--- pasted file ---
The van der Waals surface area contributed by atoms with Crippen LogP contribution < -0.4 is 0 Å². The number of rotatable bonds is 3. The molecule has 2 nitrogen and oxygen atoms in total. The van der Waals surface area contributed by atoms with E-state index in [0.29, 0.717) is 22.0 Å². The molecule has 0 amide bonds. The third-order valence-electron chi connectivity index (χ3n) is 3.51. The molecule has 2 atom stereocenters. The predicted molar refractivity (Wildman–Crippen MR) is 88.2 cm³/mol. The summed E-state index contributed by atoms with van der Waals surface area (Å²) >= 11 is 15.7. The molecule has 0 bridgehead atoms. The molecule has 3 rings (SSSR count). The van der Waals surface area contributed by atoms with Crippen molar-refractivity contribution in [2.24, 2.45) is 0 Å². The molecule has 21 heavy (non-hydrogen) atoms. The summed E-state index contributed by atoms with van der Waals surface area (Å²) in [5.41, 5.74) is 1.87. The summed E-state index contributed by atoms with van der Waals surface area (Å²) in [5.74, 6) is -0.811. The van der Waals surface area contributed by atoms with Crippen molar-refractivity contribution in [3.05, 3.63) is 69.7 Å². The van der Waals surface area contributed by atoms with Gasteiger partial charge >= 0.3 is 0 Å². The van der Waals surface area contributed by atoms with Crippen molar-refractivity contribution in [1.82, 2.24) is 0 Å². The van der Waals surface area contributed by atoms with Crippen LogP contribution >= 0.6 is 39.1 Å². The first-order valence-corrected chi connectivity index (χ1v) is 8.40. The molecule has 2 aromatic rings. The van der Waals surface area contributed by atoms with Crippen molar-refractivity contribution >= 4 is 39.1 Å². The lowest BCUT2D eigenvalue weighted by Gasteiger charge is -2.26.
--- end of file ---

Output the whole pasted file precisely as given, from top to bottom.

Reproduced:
The van der Waals surface area contributed by atoms with Crippen LogP contribution < -0.4 is 0 Å². The number of rotatable bonds is 3. The molecule has 2 nitrogen and oxygen atoms in total. The van der Waals surface area contributed by atoms with E-state index in [0.29, 0.717) is 22.0 Å². The molecule has 0 amide bonds. The third-order valence-electron chi connectivity index (χ3n) is 3.51. The molecule has 2 atom stereocenters. The predicted molar refractivity (Wildman–Crippen MR) is 88.2 cm³/mol. The summed E-state index contributed by atoms with van der Waals surface area (Å²) >= 11 is 15.7. The molecule has 0 bridgehead atoms. The molecule has 3 rings (SSSR count). The van der Waals surface area contributed by atoms with Crippen molar-refractivity contribution in [2.24, 2.45) is 0 Å². The molecule has 21 heavy (non-hydrogen) atoms. The summed E-state index contributed by atoms with van der Waals surface area (Å²) in [5.41, 5.74) is 1.87. The summed E-state index contributed by atoms with van der Waals surface area (Å²) in [5.74, 6) is -0.811. The van der Waals surface area contributed by atoms with Crippen molar-refractivity contribution in [3.05, 3.63) is 69.7 Å². The van der Waals surface area contributed by atoms with Gasteiger partial charge >= 0.3 is 0 Å². The van der Waals surface area contributed by atoms with Crippen molar-refractivity contribution in [1.82, 2.24) is 0 Å². The van der Waals surface area contributed by atoms with Crippen LogP contribution >= 0.6 is 39.1 Å². The first-order valence-corrected chi connectivity index (χ1v) is 8.40. The molecule has 2 aromatic rings. The van der Waals surface area contributed by atoms with Crippen molar-refractivity contribution >= 4 is 39.1 Å². The lowest BCUT2D eigenvalue weighted by Gasteiger charge is -2.26.